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Re: Trout Fishing/Camping question
LSF Member
Joined:
04/16/2014
Posts: 16
Bigger fish is always appealing...
How deep is it out there? Can you wade all the way across? I'm just rocking thigh waders - I have a well-earned phobia of swamping chest waders haha - how limited would I be?

Posted on: 2014/5/8 19:12
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Re: Trout Fishing/Camping question
LSF Member
Joined:
12/14/2009
From Central MN
Posts: 966
Quote:

shebs wrote:
Bigger fish is always appealing...
How deep is it out there? Can you wade all the way across? I'm just rocking thigh waders - I have a well-earned phobia of swamping chest waders haha - how limited would I be?


Pm me, i'll reply back tonight after angry Man slowpitch.

Posted on: 2014/5/8 19:37
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Re: Trout Fishing/Camping question
LSF Member
Joined:
05/22/2008
From Maplewood
Posts: 874
Quote:

shebs wrote:
Bigger fish is always appealing...
How deep is it out there? Can you wade all the way across? I'm just rocking thigh waders - I have a well-earned phobia of swamping chest waders haha - how limited would I be?


There are spots where hip waders are good enough. If you end up at lanesboro, be sure to hit the dam. Stand as close to the dam as you can get and cast a cross. Lots of fish.

An earlier post mentioned Panther Martins. While good lures, I've had better luck on trout with size 2 & 3 Blue Fox spinners in gold and silver. Tip with a chunk of crawler and you're in business!

Posted on: 2014/5/8 20:28
_________________
Muskies and pike first, pannies second, walleyes and cats tied for third, the rest will be taken into consideration, but I'm always willing to be on the water!!!
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Re: Trout Fishing/Camping question
LSF Member
Joined:
03/04/2013
Posts: 120
Most fish in fast moving water are facing up stream, because:

1. it takes much less effort for them to maintain there position in the water

2. most forage is moving down stream small grubs, nymph's, worms, hellgrammites, crayfish ALL get washed down stream in fast moving water (and there watching for this)

3. assuming your moving quietly up stream, and staying low, you have a much better chance that they won't sense you

I'm not saying you can't pull up stream in slow moving water or a large slow pool but, in fast water it's not very natural looking

tonkatom

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Posted on: 2014/5/9 7:11
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Re: Trout Fishing/Camping question
LSF Member
Joined:
12/09/2011
From Maple Plain, MN
Posts: 775
I would agree that Forrestville and Whitewater are your best bets, but the Lanesboro/Preston area has some dandy streams too. The Root River system is full of big browns.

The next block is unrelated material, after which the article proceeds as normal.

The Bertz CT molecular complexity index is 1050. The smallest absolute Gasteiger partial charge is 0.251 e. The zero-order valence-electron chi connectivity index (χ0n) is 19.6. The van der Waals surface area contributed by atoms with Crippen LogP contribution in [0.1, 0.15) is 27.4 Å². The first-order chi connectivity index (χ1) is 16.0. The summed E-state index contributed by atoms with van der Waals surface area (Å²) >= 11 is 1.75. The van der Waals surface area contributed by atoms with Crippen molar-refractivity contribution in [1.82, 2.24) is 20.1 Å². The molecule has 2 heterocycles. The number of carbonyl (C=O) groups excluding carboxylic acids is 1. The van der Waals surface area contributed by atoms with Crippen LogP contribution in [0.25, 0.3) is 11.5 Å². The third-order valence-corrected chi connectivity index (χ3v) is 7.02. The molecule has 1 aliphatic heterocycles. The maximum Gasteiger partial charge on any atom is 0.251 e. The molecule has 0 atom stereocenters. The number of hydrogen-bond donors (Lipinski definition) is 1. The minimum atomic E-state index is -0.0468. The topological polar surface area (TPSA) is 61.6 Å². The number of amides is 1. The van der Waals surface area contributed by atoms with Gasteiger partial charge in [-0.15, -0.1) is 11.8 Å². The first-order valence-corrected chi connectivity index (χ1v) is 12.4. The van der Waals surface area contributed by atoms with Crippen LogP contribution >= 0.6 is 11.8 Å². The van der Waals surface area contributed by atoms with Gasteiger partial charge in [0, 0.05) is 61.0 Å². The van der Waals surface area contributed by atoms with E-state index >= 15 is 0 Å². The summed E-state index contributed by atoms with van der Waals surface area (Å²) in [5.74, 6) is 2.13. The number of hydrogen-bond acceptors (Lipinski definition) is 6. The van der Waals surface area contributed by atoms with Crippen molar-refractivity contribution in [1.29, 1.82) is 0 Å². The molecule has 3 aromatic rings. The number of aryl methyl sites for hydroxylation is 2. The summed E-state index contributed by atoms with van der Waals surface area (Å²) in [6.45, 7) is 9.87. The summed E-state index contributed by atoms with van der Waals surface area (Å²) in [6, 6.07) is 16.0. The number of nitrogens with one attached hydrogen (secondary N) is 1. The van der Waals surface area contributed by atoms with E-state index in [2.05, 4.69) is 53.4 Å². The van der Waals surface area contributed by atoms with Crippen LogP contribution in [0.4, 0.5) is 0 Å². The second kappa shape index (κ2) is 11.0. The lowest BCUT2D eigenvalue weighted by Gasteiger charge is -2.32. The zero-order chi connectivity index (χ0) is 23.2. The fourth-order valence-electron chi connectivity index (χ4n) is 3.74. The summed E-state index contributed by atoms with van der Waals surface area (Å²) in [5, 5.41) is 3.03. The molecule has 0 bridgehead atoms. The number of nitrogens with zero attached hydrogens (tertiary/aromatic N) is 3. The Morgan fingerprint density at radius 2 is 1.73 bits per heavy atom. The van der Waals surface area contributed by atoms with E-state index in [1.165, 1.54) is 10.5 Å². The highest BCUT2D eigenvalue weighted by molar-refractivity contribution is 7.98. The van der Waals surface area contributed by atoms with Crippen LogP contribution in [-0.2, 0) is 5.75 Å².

RE: Upstream vs. Downstream spinner casting

Before I started fly casting I did a lot of spin fishing and didn't know which approach was better so I did both. Over the course of time I've probably caught the same amount both ways.

I'm no expert at spin casting, but I believe the bigger profile most represents a baitfish or something trying to escape. Trout spend a lot of time chilling out and using minimal energy to feed by letting everything come to them, but this is usually only small profile meals. When I fly cast my tiny flies, I will 99% of the time work them downstream in some fashion.

However, when a predator fish sees something fleeing that they determine they have a good chance at, they will use the energy to chase. I don't think it matters if it is upstream or downstream. I think sometimes when the trout are sluggish, pulling it back upstream might work better to "keep it in the zone" longer and you may get strikes purely out of aggression.

Keep in mind that either approach will work and you never want to become a one trick pony fisherman ruled by conventional wisdom and literature knowledge. I love experimenting while out on the streams and tying all new kinds of tactics. Many times conventional wisdom holds true, but sometimes you'll learn something new.

Also, remember that Trout have an IQ of like 6, so it may be as simple as them going "SHINY!!!!" and then striking.

Posted on: 2014/5/9 9:14
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Re: Trout Fishing/Camping question
LSF Member
Joined:
12/14/2009
From Central MN
Posts: 966
It's a personal preference based on where you go.

If you want to catch 100- small fish with a fly, then head to a coldwater stream or brook. If you want to rub shoulders with other people head to whitewater.

If you want to catch bigger fish in more numbers, then head to the root river and throw bigger lures or float worms down the river. 15-25 inch fish don't get big by eating midges, there is a certain time in a trouts life when sucking in 10,000 midges doesn't make any sense when you can polish off a creek chub,sucker minnow, orsmall trout and be done with feeding for the day.

Posted on: 2014/5/9 13:39
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Re: Trout Fishing/Camping question
LSF Member
Joined:
04/16/2014
Posts: 16
Thanks for the input everyone!
Ended up spending the weekend in Forestville State park...fished the Root upstream of the park on saturday, then went to Lanesboro on Sunday. Unfortunately, the rain was too much on Sunday - no bites, (but I did have a good size trout follow my lure all the way to the shore before turning around) except for a decent smallie I caught further downstream, so I ended the day pulling a few small browns out of Hay Creek on my way back to the cities.
My catch of the weekend was a 14" brown on my first cast of the day (started raining shortly after, killed the bite).

I'll have to try again in better weather.

Posted on: 2014/5/12 20:41
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